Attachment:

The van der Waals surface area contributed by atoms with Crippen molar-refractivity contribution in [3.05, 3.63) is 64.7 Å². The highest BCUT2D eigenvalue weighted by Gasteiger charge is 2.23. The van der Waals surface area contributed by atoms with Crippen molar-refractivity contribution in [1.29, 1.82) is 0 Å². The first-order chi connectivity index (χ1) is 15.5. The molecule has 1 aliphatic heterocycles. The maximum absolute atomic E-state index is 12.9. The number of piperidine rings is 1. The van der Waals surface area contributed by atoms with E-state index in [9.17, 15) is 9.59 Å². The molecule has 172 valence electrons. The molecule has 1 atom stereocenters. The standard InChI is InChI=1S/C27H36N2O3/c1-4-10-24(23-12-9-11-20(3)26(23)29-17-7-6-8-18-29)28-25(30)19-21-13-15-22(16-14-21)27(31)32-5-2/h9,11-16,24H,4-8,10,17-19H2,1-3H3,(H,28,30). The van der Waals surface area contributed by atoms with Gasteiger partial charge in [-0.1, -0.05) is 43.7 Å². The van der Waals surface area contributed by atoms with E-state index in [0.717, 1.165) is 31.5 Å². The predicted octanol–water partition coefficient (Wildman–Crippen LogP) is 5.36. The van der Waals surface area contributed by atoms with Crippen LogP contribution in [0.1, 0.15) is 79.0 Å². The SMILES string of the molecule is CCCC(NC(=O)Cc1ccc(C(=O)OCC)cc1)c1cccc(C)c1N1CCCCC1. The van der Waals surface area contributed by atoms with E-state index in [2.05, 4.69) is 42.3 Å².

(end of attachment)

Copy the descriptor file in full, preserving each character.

The van der Waals surface area contributed by atoms with Crippen molar-refractivity contribution in [3.05, 3.63) is 64.7 Å². The highest BCUT2D eigenvalue weighted by Gasteiger charge is 2.23. The van der Waals surface area contributed by atoms with Crippen molar-refractivity contribution in [1.29, 1.82) is 0 Å². The first-order chi connectivity index (χ1) is 15.5. The molecule has 1 aliphatic heterocycles. The maximum absolute atomic E-state index is 12.9. The number of piperidine rings is 1. The van der Waals surface area contributed by atoms with E-state index in [9.17, 15) is 9.59 Å². The molecule has 172 valence electrons. The molecule has 1 atom stereocenters. The standard InChI is InChI=1S/C27H36N2O3/c1-4-10-24(23-12-9-11-20(3)26(23)29-17-7-6-8-18-29)28-25(30)19-21-13-15-22(16-14-21)27(31)32-5-2/h9,11-16,24H,4-8,10,17-19H2,1-3H3,(H,28,30). The van der Waals surface area contributed by atoms with Gasteiger partial charge in [-0.1, -0.05) is 43.7 Å². The van der Waals surface area contributed by atoms with E-state index in [0.717, 1.165) is 31.5 Å². The predicted octanol–water partition coefficient (Wildman–Crippen LogP) is 5.36. The van der Waals surface area contributed by atoms with Crippen LogP contribution in [0.1, 0.15) is 79.0 Å². The SMILES string of the molecule is CCCC(NC(=O)Cc1ccc(C(=O)OCC)cc1)c1cccc(C)c1N1CCCCC1. The van der Waals surface area contributed by atoms with E-state index in [2.05, 4.69) is 42.3 Å².